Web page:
#UniteBlue: One Hashtag To Rule Them All? – Updated

by Karoli on February 25, 2013 · 517 comments

DD_256x256_bigSeveral weeks ago I noticed a new hashtag appended to StopRush accounts and other Twitter accounts who had been using the #CTL (ConnectTheLeft) hashtag in the past.

For the uninitiated, the #CTL hashtag was created by @EileenLeft, a longtime trusted Twitter friend of mine and many others. Her goal was to create a tribe within the larger Twitter realm through which key messages could echo through the Twittersphere.

I like and trust her, but I never participated in her effort, nor did I use the hashtag at all. Before I focus specifically on the UniteBlue effort, I should probably review my personal rules of Twitter engagement. These are just how I operate, and I offer them up as background, not recommendations.

  1. I probably won’t follow you back because you followed me. I explain my reasons for that here.
  2. It’s not who follows you; it’s who YOU follow This one is so misunderstood. The whole “Team FollowBack” idea is nonsense. I suppose marketers and PR firms think it’s a grand idea, but it’s not. Who wants to look at a twitter timeline filled with meaningless tweets of the same noise with no signal? Twitter followers aren’t trophies to be paraded around for the benefit of one’s ego, at least, not in my world. If you followed me, I assume it’s because I said something you liked or didn’t like, not so you could add a checkmark next to my name.
  3. 140 characters can be a powerful message or a spam bucket. I like using Twitter as a way to say something I’m thinking or to have a conversation. That doesn’t mean I won’t retweet something, but if I do, it’s because I think it’s worth your attention.
  4. Hashtags are generally polluted and useless within hours of their creation. This is why I shy away from Twitter bombs and hashtags in general. The only two hashtags I’ve ever seen with staying power are the #StopRush and the #StopBeck tags, which are uniquely positioned to avoid polluting factors. In both cases, they’re negative identifiers for right wing hashtag gamers, and they’re attached to a long-term effort by committed activists who are actually succeeding. Other than those exceptions, hashtags are generally a waste of the small space one has to compose something interesting.
  5. Quality rises.You don’t have to have a ton of followers to be noticed. Tweet quality and it gets noticed, and as it gets noticed, you get followed.

UniteBlue’s inauspicious beginning

UniteBlue is not something that came to life organically. It came into being and is gaining traction because of deliberate gaming efforts and a hijacked account.

*see update EileenLeft very carefully built her ConnectTheLeft list, based upon her own trust quotients and careful invitations. While I declined to be a part of the effort, I still respected it as one that had the best intentions behind it and was intended as a way to come to a place where many voices could become one. Because of health issues and family issues, Eileen says she placed the CTL account in the hands of a caretaker, who she thought she could trust.

Inexplicably, that caretaker gave access to that account to Zach Green, the creator of the UniteBlue “effort.” RMuse:

Whatever his motive, EileenLeft, who actually owns a trademark for ConnectTheLeft, was never consulted, and the caretaker has yet to respond to DMs, emails, or phone calls from her. She is understandably furious. But wait, there’s more. Eileen herself was only made aware of these people when someone asked if “ConnectTheLeft.com” was her website. It was not. Hers was connectTheLeft.org. When she went to ConnectTheLeft.com, it redirected to uniteblue.com.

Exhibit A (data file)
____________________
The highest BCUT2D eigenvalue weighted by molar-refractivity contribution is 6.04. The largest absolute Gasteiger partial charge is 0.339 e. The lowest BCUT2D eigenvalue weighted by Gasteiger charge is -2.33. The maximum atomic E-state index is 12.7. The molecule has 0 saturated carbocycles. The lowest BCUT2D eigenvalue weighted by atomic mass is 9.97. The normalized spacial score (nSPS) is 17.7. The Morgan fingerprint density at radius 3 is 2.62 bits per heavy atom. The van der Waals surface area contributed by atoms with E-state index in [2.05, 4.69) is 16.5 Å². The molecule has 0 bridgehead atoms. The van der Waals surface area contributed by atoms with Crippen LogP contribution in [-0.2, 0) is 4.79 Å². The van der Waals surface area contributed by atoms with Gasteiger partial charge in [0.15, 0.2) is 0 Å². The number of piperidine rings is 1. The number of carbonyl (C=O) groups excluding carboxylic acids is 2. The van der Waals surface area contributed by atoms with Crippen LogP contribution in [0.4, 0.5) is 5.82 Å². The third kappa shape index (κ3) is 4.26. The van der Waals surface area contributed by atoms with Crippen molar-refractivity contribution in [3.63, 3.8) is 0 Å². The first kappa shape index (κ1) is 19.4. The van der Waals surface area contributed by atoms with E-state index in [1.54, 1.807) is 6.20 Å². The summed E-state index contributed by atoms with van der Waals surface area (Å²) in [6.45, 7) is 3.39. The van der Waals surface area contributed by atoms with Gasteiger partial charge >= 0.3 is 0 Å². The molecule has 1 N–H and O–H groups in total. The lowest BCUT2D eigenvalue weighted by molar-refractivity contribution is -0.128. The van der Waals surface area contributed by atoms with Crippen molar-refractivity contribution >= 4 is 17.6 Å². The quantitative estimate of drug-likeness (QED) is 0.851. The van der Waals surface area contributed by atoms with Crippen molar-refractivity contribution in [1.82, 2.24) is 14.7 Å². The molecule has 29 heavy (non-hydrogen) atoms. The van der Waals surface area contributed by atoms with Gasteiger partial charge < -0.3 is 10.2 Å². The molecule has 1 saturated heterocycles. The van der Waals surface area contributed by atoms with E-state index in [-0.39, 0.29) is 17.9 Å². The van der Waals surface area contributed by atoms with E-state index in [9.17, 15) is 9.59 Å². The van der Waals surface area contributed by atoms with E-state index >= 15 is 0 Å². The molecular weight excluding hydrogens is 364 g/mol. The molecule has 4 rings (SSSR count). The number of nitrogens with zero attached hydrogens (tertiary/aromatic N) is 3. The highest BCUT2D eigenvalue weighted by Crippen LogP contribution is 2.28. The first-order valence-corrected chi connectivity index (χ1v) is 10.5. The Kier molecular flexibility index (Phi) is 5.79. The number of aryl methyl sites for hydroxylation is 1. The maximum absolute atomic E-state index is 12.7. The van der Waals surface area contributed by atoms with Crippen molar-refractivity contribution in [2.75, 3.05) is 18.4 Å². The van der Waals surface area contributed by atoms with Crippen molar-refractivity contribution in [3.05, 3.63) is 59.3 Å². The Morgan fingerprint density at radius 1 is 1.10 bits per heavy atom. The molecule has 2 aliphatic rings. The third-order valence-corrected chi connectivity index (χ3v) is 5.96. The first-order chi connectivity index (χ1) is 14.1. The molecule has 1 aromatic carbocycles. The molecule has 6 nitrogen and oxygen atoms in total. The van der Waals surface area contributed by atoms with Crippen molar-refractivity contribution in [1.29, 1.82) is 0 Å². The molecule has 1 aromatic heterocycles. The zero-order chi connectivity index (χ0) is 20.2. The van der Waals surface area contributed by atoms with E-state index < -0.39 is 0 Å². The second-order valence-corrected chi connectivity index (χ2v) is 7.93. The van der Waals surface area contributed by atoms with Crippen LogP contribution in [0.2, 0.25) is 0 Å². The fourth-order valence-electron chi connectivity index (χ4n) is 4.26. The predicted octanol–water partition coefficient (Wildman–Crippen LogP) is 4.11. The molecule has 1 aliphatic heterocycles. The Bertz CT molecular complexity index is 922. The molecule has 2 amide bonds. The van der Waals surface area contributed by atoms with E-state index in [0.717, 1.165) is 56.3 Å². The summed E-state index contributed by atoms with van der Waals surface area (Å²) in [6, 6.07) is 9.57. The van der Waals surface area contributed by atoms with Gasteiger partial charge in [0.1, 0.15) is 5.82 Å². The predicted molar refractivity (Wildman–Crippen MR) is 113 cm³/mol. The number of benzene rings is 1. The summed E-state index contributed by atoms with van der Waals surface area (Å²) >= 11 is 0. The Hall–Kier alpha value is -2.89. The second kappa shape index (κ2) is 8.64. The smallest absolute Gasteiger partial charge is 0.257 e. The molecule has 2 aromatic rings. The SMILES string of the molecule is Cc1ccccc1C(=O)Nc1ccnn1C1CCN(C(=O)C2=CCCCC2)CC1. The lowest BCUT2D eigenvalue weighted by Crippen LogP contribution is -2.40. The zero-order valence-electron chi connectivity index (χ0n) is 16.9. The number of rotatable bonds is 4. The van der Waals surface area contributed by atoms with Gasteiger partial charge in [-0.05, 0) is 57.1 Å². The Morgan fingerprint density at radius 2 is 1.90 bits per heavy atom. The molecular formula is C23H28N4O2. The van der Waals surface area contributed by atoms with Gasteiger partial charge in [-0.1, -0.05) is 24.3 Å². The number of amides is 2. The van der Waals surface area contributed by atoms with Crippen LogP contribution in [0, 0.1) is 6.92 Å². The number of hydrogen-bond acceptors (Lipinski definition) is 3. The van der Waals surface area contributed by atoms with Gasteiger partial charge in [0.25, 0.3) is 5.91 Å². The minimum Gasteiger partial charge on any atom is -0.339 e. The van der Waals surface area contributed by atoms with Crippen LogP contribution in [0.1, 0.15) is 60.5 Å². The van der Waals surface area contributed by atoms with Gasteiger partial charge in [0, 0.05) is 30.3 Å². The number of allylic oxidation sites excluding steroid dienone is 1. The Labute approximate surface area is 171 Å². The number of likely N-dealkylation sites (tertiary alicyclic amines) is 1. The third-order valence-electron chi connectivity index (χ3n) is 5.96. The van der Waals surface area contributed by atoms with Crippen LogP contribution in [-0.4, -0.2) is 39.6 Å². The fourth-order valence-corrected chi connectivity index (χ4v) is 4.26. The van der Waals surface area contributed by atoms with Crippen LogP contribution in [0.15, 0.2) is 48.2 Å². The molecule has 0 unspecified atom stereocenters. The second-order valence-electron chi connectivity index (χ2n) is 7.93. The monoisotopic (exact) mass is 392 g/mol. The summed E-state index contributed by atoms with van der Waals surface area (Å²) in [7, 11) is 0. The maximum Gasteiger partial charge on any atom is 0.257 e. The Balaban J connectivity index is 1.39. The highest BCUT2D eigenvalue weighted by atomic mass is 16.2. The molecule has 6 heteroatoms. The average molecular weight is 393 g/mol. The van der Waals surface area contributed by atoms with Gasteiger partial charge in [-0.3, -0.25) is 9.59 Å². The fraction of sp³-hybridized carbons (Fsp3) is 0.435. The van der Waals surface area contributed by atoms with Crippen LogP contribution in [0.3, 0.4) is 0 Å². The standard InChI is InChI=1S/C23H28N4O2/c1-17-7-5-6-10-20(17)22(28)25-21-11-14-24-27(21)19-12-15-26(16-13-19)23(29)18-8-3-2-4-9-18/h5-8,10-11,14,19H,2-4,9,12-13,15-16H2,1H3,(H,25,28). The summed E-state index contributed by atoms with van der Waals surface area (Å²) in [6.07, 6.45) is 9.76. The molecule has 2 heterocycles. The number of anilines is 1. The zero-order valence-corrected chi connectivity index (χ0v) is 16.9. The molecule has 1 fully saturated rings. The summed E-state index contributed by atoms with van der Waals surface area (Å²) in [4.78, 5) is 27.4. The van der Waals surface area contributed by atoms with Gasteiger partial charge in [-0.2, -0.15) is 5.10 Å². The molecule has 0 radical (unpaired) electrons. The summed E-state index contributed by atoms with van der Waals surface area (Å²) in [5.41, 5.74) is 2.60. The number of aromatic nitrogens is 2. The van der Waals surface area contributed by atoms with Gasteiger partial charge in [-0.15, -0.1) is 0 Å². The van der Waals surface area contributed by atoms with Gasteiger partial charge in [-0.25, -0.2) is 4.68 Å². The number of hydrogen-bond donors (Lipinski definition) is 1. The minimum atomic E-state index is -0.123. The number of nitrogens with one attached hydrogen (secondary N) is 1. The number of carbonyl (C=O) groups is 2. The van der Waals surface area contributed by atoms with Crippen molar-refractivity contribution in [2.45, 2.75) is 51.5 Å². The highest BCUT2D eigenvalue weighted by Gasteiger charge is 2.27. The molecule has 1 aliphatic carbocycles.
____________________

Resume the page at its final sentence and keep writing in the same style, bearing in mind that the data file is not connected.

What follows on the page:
I have no idea why anyone would hand over access to someone else’s account without even asking them first, but that happened.

Something else happened, too. The UniteBlue hashtag started showing up on every StopRush tweet I saw, so it would appear that UniteBlue’s handlers were using the StopRush list visibility to raise their own.

Manufacturing consent: TGDN and Fear Factors

While Zach Green was busy appropriating the ConnectTheLeft list, the right wing was busy claiming that there was a “Twitter Gulag” and so they desperately needed to create a “Twitter Gulag Defense Network” which they busily set about doing, fundraising and all.

The so-called Twitter Gulag is an invention. They claim that if enough people spam-block one’s account in a short period of time, they can trigger Twitter’s suspension algorithm. Duh. Of course they can. So what?

Here’s a hypothetical: Let’s say you really did want to shut lefties out this way. You figured out that if you had some sock puppet accounts and you used those, or worse, the odious teamfollowback bots to follow those people, and you were able to use social engineering to get them to follow you back by dropping a few pouty tweets about how you followed them but they haven’t followed you, you could then hit them with a group spam block event and trigger Twitter’s algorithm.

Brooks Bayne wrote a 5-part series on this back in September, projecting the “Gulag Trigger” onto liberals who he claimed were trying to squelch free speech.

Todd Kincannon then picked up that theme and ran with it, even trolling with overtly racist tweets in the hopes that he would be sent to the Gulag for a time-out. Instead he was mocked and ridiculed soundly. Still, no Gulag for Todd.

Praise be! Free speech is restored. Happy dance, right? In my view, it was just a way of perfecting the gaming tools and putting them in place. Kincannon routinely orders his minions to spamblock folks he doesn’t like. Here is one example:

Data gathering. No more, no less.

UniteBlue, White Knight or Ninja?

I have a theory. If you want to be targeted, gather in a big circle or a line along a wall, hand off your identity at the door, and invite in the assassins.